Abstract Historically, the Defense Meteorological Satellite Program’s Operational Linescan System (DMSP-OLS) was the unique satellite sensor used to collect the nighttime light, which is an efficient means to map the global economic activities. Since it was launched in October 2011, the Visible Infrared Imaging Radiometer Suite (VIIRS) sensor on the Suomi National Polar-orbiting Partnership (NPP) Satellite has become a new satellite used to monitor nighttime light. This study performed the first evaluation on the NPP-VIIRS nighttime light imagery in modeling economy, analyzing 31 provincial regions and 393 county regions in China. For each region, the total nighttime light (TNL) and gross regional product (GRP) around the year of 2010 were derived, and a linear regression model was applied on the data. Through the regression, the TNL from NPP-VIIRS were found to exhibit R2 values of 0.8699 and 0.8544 with the provincial GRP and county GRP, respectively, which are significantly stronger than the relationship between the TNL from DMSP-OLS (F16 and F18 satellites) and GRP. Using the regression models, the GRP was predicted from the TNL for each region, and we found that the NPP-VIIRS data is more predictable for the GRP than those of the DMSP-OLS data. This study demonstrates that the recently released NPP-VIIRS nighttime light imagery has a stronger capacity in modeling regional economy than those of the DMSP-OLS data. These findings provide a foundation to model the global and regional economy with the recently availability of the NPP-VIIRS data, especially in the regions where economic census data is difficult to access.  
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  Series Volume Series Issue Edition  
  ISSN 2072-4292 ISBN Medium  
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  Notes Approved no  
  Call Number IDA @ john @ Serial 201  
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Author (down) Li, X.; Ge, L.; Chen, X. url  doi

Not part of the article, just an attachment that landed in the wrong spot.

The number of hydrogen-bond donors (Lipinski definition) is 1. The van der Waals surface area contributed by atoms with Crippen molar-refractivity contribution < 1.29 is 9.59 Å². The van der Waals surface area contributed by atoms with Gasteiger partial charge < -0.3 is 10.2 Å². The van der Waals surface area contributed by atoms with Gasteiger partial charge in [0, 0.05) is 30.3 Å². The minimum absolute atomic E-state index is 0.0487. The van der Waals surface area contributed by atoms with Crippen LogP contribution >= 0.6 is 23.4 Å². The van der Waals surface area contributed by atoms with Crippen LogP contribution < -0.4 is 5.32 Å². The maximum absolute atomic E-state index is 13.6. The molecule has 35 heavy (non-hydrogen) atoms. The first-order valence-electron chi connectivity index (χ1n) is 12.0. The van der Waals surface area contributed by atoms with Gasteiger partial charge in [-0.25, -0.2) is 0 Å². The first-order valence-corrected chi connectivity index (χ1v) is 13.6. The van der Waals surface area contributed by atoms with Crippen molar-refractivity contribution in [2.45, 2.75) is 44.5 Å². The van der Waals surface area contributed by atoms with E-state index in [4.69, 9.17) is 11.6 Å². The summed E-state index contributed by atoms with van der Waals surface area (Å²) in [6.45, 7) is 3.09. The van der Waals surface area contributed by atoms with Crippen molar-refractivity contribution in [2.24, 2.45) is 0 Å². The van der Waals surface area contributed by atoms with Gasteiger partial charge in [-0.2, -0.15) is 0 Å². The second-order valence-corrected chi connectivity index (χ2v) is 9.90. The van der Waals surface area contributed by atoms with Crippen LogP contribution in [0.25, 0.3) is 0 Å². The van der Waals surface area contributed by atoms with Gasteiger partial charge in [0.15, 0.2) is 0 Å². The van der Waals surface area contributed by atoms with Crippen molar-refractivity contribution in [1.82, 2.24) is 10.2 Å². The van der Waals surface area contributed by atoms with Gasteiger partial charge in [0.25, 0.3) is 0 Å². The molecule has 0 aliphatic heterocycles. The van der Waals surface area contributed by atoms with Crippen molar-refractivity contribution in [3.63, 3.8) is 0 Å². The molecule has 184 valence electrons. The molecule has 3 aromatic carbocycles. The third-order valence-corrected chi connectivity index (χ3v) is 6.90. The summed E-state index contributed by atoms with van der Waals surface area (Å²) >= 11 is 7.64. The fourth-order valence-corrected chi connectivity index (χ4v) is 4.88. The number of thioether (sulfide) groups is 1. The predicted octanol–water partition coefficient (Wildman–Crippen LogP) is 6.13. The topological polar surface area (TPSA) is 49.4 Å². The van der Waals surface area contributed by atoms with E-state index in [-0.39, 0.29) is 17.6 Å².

openurl 
  Title Detecting Zimbabwe's Decadal Economic Decline Using Nighttime Light Imagery Type Journal Article
  Year 2013 Publication Remote Sensing Abbreviated Journal Remote Sensing  
  Volume 5 Issue 9 Pages 4551-4570  
  Keywords Zimbabwe; economic decline; nighttime light; DMSP-OLS; remote sensing; light at night  
  Abstract Zimbabwe’s economy declined between 2000 and 2009. This study detects the economic decline in different regions of Zimbabwe using nighttime light imagery from the Defense Meteorological Satellite Program’s Operational Linescan System (DMSP-OLS). We found a good correlation (coefficient = 0.7361) between Zimbabwe’s total nighttime light (TNL) and Gross Domestic Product (GDP) for the period 1992 to 2009. Therefore, TNL was used as an indicator of regional economic conditions in Zimbabwe. Nighttime light imagery from 2000 and 2008 was compared at both national and regional scales for four types of regions. At the national scale, we found that nighttime light in more than half of the lit area decreased between 2000 and 2008. Moreover, within the four region types (inland mining towns, inland agricultural towns, border towns and cities) we determined that the mining and agricultural sectors experienced the most severe economic decline. Some of these findings were validated by economic survey data, proving that the nighttime light data is a potential data source for detecting the economic decline in Zimbabwe.  
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  ISSN 2072-4292 ISBN Medium  
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  Notes Approved no  
  Call Number IDA @ john @ Serial 212  
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Author (down) Li, X.; Chen, X.; Zhao, Y.; Xu, J.; Chen, F.; Li, H. url  doi
openurl 
  Title Automatic intercalibration of night-time light imagery using robust regression Type Journal Article
  Year 2013 Publication Remote Sensing Letters Abbreviated Journal Remote Sensing Letters  
  Volume 4 Issue 1 Pages 45-54  
  Keywords remote sensing; light at night